I have some good, and perhaps unexpected news tonight.  I, Rosa, have had a GOOD day here this 19th day of September.  Really an all-around good day.  Physically, I woke up feeling relatively fine and only had issues with some crazy awful nausea during the day.  I find that if I sit very very still, this helps.

In the not-too-distant future, I can see myself functioning again.  I can see it and I can believe it and I have taken that photograph with me in my mind’s eye, so that I can keep referring back.  When I meditated this morning, it was a sort-of loving-kindness meditation that I had adapted to do what I wanted it to (my favorite kind).

My words for myself were:

May my body heal.

May my soul straighten.

May my mind be free from other’s drama.

May I live my life today, easy and carefree.

My words for others were:

May you be at ease with your  pain and suffering

May a great joy come to you today.

May you realize I always forgive you.

May you be free from the pain of life, if just for a moment


You can really make a meditation into anything you want it to, save that it is helpful to you and/or someone else.  I like the loving-kindness meditations, because “to self” words always soothe.  You must pick them out as particular to you.  These words you are putting into the world, they find people and knock them down and pick them back up again and set everything on course because, well, you are using these words to express love to yourself, which will set everything else afire.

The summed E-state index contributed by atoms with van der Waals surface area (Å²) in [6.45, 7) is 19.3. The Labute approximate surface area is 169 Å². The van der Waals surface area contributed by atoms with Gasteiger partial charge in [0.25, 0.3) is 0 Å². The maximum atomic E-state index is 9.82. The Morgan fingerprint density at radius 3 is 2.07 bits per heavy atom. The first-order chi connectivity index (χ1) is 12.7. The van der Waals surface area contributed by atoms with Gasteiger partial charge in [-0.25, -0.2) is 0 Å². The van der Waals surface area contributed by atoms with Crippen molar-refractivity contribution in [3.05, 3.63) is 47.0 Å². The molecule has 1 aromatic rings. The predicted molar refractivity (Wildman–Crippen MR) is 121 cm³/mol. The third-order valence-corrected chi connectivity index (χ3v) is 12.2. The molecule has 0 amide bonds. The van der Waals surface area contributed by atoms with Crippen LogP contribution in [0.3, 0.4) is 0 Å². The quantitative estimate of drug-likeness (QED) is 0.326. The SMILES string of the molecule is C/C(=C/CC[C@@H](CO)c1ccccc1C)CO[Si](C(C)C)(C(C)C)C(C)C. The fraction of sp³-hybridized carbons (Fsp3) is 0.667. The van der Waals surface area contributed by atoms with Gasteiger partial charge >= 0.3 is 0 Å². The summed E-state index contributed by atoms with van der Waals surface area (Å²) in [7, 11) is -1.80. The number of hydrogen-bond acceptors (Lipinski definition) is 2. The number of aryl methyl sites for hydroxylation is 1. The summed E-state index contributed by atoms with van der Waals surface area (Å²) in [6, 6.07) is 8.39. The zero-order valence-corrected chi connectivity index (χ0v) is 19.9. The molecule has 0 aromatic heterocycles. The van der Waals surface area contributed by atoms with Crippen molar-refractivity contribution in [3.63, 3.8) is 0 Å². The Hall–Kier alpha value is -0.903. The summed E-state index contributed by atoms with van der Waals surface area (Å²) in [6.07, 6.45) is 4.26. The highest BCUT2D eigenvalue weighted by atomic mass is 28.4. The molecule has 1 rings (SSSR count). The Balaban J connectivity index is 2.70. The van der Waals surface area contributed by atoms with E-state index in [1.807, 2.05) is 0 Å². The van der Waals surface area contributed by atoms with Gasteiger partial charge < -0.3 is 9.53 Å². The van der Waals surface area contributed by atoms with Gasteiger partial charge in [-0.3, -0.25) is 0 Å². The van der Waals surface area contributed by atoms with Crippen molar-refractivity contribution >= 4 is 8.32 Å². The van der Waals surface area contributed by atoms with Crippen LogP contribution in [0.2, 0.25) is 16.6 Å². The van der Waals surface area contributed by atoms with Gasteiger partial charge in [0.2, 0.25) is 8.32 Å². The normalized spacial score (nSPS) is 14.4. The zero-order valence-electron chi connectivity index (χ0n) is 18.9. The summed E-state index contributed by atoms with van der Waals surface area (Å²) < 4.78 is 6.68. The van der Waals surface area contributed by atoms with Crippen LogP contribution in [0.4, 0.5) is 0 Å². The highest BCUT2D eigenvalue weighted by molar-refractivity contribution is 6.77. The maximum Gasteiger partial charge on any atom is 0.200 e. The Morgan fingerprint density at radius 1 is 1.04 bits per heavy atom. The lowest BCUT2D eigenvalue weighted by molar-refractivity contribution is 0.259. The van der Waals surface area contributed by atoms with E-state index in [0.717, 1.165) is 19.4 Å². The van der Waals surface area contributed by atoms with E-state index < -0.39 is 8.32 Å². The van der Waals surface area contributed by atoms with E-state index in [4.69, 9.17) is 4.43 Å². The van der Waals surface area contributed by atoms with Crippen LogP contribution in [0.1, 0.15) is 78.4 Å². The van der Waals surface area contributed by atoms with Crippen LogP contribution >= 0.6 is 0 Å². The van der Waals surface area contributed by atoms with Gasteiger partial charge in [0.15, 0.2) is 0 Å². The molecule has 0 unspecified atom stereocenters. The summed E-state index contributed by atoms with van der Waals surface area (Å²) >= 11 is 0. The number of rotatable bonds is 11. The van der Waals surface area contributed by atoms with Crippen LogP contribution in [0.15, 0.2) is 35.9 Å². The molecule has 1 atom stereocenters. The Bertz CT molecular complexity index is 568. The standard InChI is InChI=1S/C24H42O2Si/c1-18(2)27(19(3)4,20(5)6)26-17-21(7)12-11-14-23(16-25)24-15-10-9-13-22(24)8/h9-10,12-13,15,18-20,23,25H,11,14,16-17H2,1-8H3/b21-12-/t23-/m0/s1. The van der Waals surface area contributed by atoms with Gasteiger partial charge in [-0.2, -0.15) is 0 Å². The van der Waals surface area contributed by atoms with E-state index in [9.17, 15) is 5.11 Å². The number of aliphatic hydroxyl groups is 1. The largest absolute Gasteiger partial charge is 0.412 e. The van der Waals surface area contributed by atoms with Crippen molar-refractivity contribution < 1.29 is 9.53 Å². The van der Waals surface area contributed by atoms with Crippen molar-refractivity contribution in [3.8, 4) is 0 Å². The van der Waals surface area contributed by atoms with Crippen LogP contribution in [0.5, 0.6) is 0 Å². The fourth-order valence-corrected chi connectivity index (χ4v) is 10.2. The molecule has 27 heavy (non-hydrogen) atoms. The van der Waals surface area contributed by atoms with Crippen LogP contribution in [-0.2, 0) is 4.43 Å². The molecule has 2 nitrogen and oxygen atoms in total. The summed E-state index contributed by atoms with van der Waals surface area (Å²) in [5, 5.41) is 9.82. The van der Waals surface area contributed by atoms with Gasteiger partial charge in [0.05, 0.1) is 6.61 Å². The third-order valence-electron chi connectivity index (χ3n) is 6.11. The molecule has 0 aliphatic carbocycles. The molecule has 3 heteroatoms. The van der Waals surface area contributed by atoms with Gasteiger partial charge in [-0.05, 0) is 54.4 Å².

The “to others” words can be particularly strong and powerful, to someone else and to YOU.  The best thing I like to do when starting “to others” words, is to picture a person I don’t much care for, or, even better, one who has caused me pain.  You say these words over and over, to a flawed but perhaps, deep inside, tortured person.  Your words may never mean anything to them, but the words help you to see this person in a different light.

My apologies for interrupting the status update with a little note on mindfulness, meditation, and loving-kindness meditation.  I still have quite the fog circling my brain, but I think I am coming through it.

Willingness, Floating in the Sea, and a Recommitment

For days, weeks, I have wanted to just give up.  I was wrong.  I AM ready to fight this depression.  I am ready to kick it’s scrawny little butt across my backyard so that it lands in my compost pile.  I’m ready to do what it takes.  Do you hear that, world?  I’m WILLING.  I almost forgot the word and I decided to be the poster child for willingness again after a gradual buildup of faith in myself over the past two hours (because that’s just how my mind works, ok?).

After years (like over ten) of DBT (Dialectical Behavior Therapy) training, I remembered that I have to use my skills in order to keep everything in top working condition.  Okay, let’s be honest, I didn’t remember.  Goddess of Mindfulness reminded me.  For an hour straight.  Yesterday afternoon.

Why do I always forget?  Why do I always denounce DBT as something that won’t help me?  For the past year, I have been running away from it.  And this isn’t the first time.  I’ve lost count of the times I have decided that a completely proven therapeutic program just isn’t for me.